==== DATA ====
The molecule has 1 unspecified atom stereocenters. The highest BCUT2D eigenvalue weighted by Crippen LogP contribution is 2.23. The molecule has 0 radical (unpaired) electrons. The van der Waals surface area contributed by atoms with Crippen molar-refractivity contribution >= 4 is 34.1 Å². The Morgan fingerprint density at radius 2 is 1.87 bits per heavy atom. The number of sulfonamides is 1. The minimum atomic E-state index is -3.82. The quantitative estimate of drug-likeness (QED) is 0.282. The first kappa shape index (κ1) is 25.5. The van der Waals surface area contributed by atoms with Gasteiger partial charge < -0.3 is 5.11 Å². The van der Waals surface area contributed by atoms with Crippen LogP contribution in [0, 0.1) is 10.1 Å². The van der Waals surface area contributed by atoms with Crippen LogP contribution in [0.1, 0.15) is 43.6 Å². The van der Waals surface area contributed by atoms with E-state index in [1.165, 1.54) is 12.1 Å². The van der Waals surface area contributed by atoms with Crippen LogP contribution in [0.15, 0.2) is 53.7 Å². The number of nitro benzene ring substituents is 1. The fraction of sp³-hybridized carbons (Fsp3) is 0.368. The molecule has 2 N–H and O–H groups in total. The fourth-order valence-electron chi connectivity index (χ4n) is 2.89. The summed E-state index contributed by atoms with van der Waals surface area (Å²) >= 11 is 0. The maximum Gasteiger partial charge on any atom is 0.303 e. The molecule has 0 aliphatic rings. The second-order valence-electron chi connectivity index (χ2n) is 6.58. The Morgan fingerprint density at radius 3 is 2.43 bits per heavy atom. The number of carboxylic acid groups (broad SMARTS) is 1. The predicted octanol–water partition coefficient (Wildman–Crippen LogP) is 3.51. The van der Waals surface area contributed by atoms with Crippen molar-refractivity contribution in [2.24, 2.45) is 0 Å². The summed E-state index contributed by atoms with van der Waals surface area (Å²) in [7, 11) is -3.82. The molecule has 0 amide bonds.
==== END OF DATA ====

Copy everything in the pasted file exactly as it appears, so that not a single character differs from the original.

The molecule has 1 unspecified atom stereocenters. The highest BCUT2D eigenvalue weighted by Crippen LogP contribution is 2.23. The molecule has 0 radical (unpaired) electrons. The van der Waals surface area contributed by atoms with Crippen molar-refractivity contribution >= 4 is 34.1 Å². The Morgan fingerprint density at radius 2 is 1.87 bits per heavy atom. The number of sulfonamides is 1. The minimum atomic E-state index is -3.82. The quantitative estimate of drug-likeness (QED) is 0.282. The first kappa shape index (κ1) is 25.5. The van der Waals surface area contributed by atoms with Gasteiger partial charge < -0.3 is 5.11 Å². The van der Waals surface area contributed by atoms with Crippen LogP contribution in [0, 0.1) is 10.1 Å². The van der Waals surface area contributed by atoms with Crippen LogP contribution in [0.1, 0.15) is 43.6 Å². The van der Waals surface area contributed by atoms with E-state index in [1.165, 1.54) is 12.1 Å². The van der Waals surface area contributed by atoms with Crippen LogP contribution in [0.15, 0.2) is 53.7 Å². The number of nitro benzene ring substituents is 1. The fraction of sp³-hybridized carbons (Fsp3) is 0.368. The molecule has 2 N–H and O–H groups in total. The fourth-order valence-electron chi connectivity index (χ4n) is 2.89. The summed E-state index contributed by atoms with van der Waals surface area (Å²) >= 11 is 0. The maximum Gasteiger partial charge on any atom is 0.303 e. The molecule has 0 aliphatic rings. The second-order valence-electron chi connectivity index (χ2n) is 6.58. The Morgan fingerprint density at radius 3 is 2.43 bits per heavy atom. The number of carboxylic acid groups (broad SMARTS) is 1. The predicted octanol–water partition coefficient (Wildman–Crippen LogP) is 3.51. The van der Waals surface area contributed by atoms with Crippen molar-refractivity contribution in [2.24, 2.45) is 0 Å². The summed E-state index contributed by atoms with van der Waals surface area (Å²) in [7, 11) is -3.82. The molecule has 0 amide bonds.